The 2021 MLS season is now in the books. The good news is that, well, it’s in the books, something that was by no means a sure thing when the campaign began its delayed start in mid-April.
Now that it’s all over, ESPN’s Jeff Carlisle looks back on the 26th season in the league’s history.
NYCFC’s run to (and celebration of) MLS Cup
New York City FC wasn’t anywhere near the top of the favorites heading into the season. A playoff team? Sure, but the Blues seemed well behind the likes of New England, Philadelphia and the reigning champs the Columbus Crew.
The Cityzens weren’t all that stellar during the regular season, and at one point looked like they might not make it to the postseason, but NYCFC conjured up a five-game unbeaten streak to end the regular season and then ran through the best of the Eastern Conference to meet the Portland Timbers in MLS Cup. Despite the gut punch of conceding an equalizer in the last minute of stoppage time, NYCFC was able to push through and prevail on penalties, leading manager Ronny Deila to keep his promise from two years ago and strip to his skivvies in celebration.
The fact that the New England Revolution fell to New York City in the postseason after setting a record for most points in the regular season will sting, but the Supporters’ Shield-winning Revs still impressed, especially with the attacking verve shown by Tajon Buchanan, Adam Buksa, Gustavo Bou and MVP Carles Gil. Even with Buchanan heading to Belgian side Club Brugge, the expectation is that Bruce Arena’s team will be back contending next year.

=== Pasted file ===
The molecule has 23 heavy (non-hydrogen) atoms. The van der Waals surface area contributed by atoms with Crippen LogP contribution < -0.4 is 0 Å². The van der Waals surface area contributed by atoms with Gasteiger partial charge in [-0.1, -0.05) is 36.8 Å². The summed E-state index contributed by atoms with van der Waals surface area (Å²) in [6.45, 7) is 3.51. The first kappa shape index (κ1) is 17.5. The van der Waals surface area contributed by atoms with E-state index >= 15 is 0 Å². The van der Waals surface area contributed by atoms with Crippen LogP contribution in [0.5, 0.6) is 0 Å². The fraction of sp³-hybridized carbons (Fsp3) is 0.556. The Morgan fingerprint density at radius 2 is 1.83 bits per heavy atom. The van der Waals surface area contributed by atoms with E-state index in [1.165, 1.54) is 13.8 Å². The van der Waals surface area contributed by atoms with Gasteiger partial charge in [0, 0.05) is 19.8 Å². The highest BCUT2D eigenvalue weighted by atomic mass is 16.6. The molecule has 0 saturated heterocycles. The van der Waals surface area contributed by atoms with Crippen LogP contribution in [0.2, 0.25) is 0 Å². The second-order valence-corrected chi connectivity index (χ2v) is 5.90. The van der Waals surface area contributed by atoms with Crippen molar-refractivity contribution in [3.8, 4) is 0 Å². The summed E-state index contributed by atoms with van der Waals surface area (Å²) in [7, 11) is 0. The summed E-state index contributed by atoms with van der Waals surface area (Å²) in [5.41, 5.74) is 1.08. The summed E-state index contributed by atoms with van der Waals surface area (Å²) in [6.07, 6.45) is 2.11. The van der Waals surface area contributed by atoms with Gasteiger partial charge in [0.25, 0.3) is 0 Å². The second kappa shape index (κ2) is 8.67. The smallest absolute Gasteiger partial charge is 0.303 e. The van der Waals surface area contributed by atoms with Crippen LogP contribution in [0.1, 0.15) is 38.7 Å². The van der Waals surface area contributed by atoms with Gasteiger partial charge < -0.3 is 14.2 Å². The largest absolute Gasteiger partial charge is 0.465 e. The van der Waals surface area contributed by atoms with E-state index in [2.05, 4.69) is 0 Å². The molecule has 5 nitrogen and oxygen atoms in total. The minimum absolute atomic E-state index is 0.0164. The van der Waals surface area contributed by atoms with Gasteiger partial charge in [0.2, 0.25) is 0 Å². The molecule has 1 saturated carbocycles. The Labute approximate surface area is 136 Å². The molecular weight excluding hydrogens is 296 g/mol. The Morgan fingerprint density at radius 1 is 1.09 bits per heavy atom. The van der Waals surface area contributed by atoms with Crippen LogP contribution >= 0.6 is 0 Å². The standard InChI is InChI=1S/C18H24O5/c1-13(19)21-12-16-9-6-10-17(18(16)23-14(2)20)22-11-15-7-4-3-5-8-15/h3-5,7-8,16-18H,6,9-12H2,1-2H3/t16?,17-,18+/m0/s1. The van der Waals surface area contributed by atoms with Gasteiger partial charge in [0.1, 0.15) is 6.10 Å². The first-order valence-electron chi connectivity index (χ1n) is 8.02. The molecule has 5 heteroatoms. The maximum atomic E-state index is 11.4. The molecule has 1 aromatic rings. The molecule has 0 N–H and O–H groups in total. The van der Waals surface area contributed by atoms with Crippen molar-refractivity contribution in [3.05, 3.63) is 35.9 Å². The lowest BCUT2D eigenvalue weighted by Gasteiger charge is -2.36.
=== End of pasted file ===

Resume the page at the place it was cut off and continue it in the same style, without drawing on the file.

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Wondo bows out in style
San Jose Earthquakes fans knew this day was coming, but it still brought a tear to an already-damp eye when Chris Wondolowski hung up his boots for good at the end of the season. In his final MLS game against FC Dallas, he capped off his career with a typical Wondo goal: all clever movement and an authoritative, one-touch finish. He ends his playing days with the all-time MLS record of 171 regular-season goals, along with 42 assists.
The COVID-19 conundrum
Given the state of the pandemic, COVID-19 deserves a category all its own, and it was a decidedly mixed bag.
There wasn’t a single game — playoff or otherwise — that was postponed or canceled due to cases of the coronavirus. That is a credit to the league’s push to get players vaccinated (97% of players got the jab) as well as the continued protocols. The fact that MLS Cup was played in front of a capacity crowd at Portland’s Providence Park was a sign that MLS has navigated its way through the pandemic pretty well.
But an argument can be made that the league benefited from good timing as much as anything. As of this writing, cases and postponements are breaking out in other North American sports as well as in soccer leagues overseas. And in the end, MLS did get bit, as the Philadelphia Union were forced to play the Eastern Conference final against NYCFC with 11 players sidelined due to the dreaded “health and safety” protocols. It definitely cast a pall over the postseason.
One can only hope that the pandemic has abated significantly before the 2022 season opens on Feb. 26.